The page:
An important part of what makes social network analysis so fascinating to broad audiences is the possibility of *visualization* of networks. You can already learn a lot about the structure of a network simply by looking at a picture (although the choice of the ‘right’ picture is no trivial thing), and they can be esthetically pleasing, too. Specialized software packages like Pajek offer great tools for network visualization, but if you are working with Stata, having to export your data to Pajek for every simple picture is a pain.

My Stata program `netplot`

is a first* step to making network visualization available *within* Stata. Assuming that you have data stored as edges or arcs, the program lets you draw plots of your network, using multi-dimensional scaling to determine the placement of the nodes. Alternatively, you can have your nodes arranged on a circle. The use of labels to identify nodes in the graph is also supported.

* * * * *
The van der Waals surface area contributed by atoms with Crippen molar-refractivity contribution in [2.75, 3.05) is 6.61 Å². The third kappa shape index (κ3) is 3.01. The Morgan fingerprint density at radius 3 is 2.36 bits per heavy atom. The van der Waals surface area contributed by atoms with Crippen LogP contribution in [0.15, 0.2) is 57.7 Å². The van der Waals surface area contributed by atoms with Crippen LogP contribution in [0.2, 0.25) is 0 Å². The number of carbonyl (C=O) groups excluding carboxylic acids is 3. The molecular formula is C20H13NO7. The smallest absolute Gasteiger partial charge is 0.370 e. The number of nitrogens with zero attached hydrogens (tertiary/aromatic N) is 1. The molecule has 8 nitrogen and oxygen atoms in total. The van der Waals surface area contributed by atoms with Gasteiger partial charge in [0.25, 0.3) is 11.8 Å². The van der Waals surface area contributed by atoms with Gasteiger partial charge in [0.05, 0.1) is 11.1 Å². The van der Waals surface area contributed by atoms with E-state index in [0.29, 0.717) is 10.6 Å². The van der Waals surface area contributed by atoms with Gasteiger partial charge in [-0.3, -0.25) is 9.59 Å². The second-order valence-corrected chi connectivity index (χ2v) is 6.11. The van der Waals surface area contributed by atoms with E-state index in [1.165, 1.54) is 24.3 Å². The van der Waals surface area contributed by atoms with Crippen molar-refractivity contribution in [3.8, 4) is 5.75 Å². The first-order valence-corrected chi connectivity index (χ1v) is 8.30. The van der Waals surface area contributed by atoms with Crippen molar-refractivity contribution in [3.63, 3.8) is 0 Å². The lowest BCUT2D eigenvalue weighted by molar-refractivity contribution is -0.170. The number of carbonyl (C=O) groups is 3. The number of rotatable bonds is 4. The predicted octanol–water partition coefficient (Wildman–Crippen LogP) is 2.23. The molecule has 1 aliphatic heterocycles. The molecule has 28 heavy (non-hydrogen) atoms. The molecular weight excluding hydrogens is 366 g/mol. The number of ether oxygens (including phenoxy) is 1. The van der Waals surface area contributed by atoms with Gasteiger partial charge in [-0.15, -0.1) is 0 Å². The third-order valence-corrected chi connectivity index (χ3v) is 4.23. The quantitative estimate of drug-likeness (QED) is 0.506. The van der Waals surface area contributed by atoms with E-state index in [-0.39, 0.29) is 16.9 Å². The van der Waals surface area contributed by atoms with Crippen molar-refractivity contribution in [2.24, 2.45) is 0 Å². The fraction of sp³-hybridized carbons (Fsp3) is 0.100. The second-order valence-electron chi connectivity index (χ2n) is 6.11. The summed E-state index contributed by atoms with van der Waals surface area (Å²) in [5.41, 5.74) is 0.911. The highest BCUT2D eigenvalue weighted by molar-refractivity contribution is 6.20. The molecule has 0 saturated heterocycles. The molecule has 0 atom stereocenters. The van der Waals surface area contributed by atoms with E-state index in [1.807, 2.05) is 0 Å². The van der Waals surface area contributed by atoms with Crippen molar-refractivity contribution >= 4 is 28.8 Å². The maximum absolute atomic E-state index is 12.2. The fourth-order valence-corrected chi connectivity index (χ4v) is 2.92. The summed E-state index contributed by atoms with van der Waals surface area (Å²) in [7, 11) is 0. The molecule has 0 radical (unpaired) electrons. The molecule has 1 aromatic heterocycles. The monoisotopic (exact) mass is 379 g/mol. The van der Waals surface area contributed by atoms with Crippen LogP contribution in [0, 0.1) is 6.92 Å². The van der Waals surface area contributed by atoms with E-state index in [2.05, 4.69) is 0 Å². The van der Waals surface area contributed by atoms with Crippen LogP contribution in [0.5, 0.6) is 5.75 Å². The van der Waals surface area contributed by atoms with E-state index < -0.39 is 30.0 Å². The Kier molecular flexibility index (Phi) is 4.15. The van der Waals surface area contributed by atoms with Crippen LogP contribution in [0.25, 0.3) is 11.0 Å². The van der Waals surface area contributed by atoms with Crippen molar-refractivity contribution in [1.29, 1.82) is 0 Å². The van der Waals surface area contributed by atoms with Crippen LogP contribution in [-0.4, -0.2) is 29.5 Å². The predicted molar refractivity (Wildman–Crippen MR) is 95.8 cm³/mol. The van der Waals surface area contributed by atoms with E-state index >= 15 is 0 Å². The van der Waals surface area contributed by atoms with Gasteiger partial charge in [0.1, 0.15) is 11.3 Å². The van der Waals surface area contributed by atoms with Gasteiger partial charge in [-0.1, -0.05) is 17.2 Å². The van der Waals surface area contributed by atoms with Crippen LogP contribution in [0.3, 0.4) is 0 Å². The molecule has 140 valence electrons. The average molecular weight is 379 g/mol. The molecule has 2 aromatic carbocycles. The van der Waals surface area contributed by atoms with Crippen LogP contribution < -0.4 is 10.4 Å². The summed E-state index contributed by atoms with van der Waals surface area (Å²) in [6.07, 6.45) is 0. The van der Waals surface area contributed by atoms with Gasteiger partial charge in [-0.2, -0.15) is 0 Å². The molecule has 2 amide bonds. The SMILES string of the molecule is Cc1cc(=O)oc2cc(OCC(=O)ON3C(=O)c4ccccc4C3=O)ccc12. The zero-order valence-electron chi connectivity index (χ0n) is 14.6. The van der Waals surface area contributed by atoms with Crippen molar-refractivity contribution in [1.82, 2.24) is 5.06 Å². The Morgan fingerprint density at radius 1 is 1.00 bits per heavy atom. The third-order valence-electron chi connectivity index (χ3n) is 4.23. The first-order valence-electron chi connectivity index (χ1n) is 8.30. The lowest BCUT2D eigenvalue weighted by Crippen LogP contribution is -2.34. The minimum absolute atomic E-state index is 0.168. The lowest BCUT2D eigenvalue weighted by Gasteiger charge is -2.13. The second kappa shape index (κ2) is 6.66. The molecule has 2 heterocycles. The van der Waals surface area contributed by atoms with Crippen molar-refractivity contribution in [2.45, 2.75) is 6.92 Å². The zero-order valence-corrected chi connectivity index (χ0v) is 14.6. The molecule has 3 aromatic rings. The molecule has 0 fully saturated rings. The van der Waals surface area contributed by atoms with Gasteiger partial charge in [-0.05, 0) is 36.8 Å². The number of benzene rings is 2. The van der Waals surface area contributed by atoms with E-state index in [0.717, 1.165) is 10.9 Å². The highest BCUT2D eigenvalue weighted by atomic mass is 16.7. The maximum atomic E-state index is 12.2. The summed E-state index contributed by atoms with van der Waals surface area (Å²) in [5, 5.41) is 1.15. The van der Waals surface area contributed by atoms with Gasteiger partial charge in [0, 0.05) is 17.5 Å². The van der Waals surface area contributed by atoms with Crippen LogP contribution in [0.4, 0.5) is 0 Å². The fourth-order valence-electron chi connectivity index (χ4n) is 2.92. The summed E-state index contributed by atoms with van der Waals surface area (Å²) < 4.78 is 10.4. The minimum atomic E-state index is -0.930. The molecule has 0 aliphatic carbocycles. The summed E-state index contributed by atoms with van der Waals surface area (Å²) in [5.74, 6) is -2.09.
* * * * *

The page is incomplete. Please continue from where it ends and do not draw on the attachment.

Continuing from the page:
Below are some examples:

```
//create a random network with 10 nodes
//(code adopted from the helpfile of stata2pajek)
clear
set obs 200
gen i=int(uniform()*10)+1
gen j=int(uniform()*10)+1
contract i j, freq(strength)
drop if i==j
sort i j
drop if strength <3 // --> keep only the "stronger" links
// Draw the network
netplot i j
```

```
// Draw with labels
netplot i j, label
```

```
// Use a circle layout
netplot i j, type(circle) label
```

I admit that multidimensional scaling is not the most fancy node placement algorithm around (see this article by Freeman for an overview of available techniques), but the good thing about it is that the procedure is already included in Stata by default. Getting actually nice graphs with Netplot might take a few trials, but it’s a start. To install, type `ssc install netplot`. More details and other examples are provided in this working paper. [UPATE: the paper has by now been published in the Stata Journal. Get it here.]

Awesome! Thanks this is very impressive

hannah